How to Build and Maintain Thru-Hiking Fitness
Staying in hiking shape during the off-season is a serious challenge, but it’s not impossible
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Last fall, after backpacking around 270 miles on the Long Trail through the rugged Green Mountains of Vermont, my fellow campers and I discussed how we were now in the best shape of our lives. Around the campfire, we brainstormed how we might maintain our fitness after returning to our regular routines back home. Some said it was impossible. Others thought we could do it by hiking a super-steep mountain once per week. The rest of the group believed the best strategy would be regular running.
So what’s the right answer? It is indeed nearly impossible to maintain thru-hiking fitness when you’re not actually thru-hiking, according to Lee Welton, an Idaho-based online personal trainer and founder of Trailside Fitness who completed the Pacific Crest Trail in 2018. Because thru-hikes are all-consuming, he says there’s no way to replicate the same physical and mental challenges while juggling the work and social obligations of our everyday lives. Jenn Cadorette, a physical therapist who owns Wellfound Physical Therapy and Fitness in Vermont with her husband and completed the Long Trail in 2017, is a bit more optimistic. “It’s not impossible,” she says, “but it takes a lot of work.”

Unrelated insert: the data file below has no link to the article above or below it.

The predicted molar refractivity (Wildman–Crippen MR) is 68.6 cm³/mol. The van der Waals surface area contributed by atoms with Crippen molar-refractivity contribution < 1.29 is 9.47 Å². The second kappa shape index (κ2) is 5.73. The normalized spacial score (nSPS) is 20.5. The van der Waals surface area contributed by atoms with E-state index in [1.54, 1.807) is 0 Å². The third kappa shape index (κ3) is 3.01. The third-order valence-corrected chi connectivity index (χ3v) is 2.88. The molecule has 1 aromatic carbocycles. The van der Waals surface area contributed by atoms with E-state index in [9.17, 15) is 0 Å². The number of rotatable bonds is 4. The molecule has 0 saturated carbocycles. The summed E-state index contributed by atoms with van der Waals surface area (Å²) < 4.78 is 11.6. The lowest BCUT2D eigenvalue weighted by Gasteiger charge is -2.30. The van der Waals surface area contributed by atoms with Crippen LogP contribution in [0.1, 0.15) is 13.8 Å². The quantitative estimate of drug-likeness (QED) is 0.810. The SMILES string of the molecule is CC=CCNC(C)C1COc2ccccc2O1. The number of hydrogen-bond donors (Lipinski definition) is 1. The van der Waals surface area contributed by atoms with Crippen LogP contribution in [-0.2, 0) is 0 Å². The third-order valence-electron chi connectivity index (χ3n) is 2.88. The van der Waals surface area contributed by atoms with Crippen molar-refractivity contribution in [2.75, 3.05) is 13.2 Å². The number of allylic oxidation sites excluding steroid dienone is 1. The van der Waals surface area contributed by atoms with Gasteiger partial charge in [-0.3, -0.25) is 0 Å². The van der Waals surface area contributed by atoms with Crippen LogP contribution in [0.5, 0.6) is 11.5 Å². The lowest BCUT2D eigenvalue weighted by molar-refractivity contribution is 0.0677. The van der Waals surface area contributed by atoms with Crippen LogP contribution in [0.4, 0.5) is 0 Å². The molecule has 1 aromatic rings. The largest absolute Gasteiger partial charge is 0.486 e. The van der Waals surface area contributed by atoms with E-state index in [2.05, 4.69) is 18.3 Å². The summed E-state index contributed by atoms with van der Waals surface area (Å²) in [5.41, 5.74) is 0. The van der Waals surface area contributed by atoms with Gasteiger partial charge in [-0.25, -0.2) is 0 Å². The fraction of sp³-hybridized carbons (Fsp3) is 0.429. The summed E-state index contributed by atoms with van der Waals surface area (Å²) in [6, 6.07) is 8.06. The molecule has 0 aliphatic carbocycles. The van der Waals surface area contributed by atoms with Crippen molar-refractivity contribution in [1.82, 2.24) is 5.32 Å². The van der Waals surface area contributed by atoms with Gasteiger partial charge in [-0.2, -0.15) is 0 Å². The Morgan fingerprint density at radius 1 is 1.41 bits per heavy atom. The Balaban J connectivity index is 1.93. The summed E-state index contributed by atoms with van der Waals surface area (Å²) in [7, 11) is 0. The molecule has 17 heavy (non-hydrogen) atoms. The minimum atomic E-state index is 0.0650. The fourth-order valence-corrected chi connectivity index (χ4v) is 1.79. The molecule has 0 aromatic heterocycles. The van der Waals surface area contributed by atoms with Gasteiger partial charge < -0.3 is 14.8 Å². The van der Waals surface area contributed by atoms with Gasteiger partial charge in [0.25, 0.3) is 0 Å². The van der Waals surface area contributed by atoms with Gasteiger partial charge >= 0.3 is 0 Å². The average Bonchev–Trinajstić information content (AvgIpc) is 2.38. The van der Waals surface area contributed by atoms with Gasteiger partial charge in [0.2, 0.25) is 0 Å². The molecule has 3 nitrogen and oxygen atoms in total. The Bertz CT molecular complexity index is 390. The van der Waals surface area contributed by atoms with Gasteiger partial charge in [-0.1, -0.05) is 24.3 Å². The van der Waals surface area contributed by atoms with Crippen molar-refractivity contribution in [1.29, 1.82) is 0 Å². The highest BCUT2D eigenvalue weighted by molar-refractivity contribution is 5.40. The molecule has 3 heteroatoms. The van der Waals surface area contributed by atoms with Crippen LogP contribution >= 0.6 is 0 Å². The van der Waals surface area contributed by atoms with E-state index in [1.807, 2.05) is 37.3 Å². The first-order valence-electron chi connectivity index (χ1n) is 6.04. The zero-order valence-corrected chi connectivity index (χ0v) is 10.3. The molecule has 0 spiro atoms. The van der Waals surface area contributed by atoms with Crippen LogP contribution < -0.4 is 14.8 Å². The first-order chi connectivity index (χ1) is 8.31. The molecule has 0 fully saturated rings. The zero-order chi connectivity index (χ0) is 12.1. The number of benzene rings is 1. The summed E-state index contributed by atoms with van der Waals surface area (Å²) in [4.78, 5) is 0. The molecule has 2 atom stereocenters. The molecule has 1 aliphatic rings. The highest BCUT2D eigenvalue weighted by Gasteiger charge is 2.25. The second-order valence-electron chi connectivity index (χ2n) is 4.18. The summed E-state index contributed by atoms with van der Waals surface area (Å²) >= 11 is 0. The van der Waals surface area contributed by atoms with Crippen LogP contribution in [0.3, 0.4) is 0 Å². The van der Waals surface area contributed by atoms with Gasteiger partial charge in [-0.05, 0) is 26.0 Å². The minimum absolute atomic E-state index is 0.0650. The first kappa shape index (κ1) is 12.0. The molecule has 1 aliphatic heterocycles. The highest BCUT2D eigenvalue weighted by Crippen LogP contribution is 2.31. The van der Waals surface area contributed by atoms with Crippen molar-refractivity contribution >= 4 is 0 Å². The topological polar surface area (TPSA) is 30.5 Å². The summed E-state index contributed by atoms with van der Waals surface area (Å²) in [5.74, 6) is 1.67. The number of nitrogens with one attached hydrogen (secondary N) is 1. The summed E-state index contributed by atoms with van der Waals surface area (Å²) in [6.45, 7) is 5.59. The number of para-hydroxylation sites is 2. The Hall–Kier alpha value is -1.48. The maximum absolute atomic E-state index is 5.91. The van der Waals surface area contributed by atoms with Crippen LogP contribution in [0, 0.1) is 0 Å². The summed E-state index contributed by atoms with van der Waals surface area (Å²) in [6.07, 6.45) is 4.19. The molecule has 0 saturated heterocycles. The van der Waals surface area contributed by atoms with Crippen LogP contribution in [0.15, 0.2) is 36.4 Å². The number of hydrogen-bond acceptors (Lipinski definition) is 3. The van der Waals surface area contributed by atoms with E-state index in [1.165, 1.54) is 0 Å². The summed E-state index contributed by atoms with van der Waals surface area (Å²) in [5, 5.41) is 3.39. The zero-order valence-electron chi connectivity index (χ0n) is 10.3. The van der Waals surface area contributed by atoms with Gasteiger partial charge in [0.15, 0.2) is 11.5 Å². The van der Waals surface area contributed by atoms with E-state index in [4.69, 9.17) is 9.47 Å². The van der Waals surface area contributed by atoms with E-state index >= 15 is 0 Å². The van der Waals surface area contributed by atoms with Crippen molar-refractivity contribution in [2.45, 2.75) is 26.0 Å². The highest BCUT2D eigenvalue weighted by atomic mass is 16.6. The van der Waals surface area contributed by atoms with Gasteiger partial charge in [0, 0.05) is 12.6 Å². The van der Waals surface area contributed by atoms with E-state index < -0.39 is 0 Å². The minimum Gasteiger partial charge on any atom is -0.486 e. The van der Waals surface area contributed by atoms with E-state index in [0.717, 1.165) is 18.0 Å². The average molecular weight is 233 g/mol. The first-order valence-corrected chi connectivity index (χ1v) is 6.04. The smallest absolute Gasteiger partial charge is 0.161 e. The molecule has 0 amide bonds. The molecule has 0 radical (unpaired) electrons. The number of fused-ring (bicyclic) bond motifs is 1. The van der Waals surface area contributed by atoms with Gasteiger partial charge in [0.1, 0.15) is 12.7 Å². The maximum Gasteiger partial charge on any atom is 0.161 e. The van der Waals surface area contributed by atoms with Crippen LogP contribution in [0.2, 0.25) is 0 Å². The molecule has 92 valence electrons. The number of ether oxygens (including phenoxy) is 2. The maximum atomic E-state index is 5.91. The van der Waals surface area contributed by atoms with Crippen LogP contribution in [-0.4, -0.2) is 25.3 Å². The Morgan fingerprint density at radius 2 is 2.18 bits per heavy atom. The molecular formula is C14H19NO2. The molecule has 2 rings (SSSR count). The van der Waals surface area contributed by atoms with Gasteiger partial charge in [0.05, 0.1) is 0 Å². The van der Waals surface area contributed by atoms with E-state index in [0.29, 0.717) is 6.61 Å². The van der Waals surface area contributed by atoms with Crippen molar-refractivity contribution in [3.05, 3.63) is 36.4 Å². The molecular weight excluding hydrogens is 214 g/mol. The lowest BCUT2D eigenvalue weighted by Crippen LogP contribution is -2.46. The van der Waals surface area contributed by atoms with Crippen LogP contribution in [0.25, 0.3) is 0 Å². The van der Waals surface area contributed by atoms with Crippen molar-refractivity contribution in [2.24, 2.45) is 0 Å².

Aspiring thru-hikers, especially those who need to build fitness instead of simply maintain it, face an even tougher challenge when it comes to training. Different versions of the question “How do I train for my upcoming hike?” frequently appear in online backpacking forums like r/AppalachianTrail or r/PacificCrestTrail on Reddit. And the replies often offer some take on the following advice: “You don’t need to train for a thru-hike. Just hike slowly at first and get your trail legs along the way.” According to Welton, this widespread belief is one of the biggest misconceptions about preparing for a long trek. “It’s some of the laziest and most careless advice an aspiring hiker can ever hear,” he says. “Some of the younger hikers will go out and might be able to do it, but older hikers definitely need to train. And they should also have a smart plan to do the right type of training.” Here’s how you should break it down, whether you’re looking to maintain existing fitness during the off-season or getting into thru-hiking shape for the first time.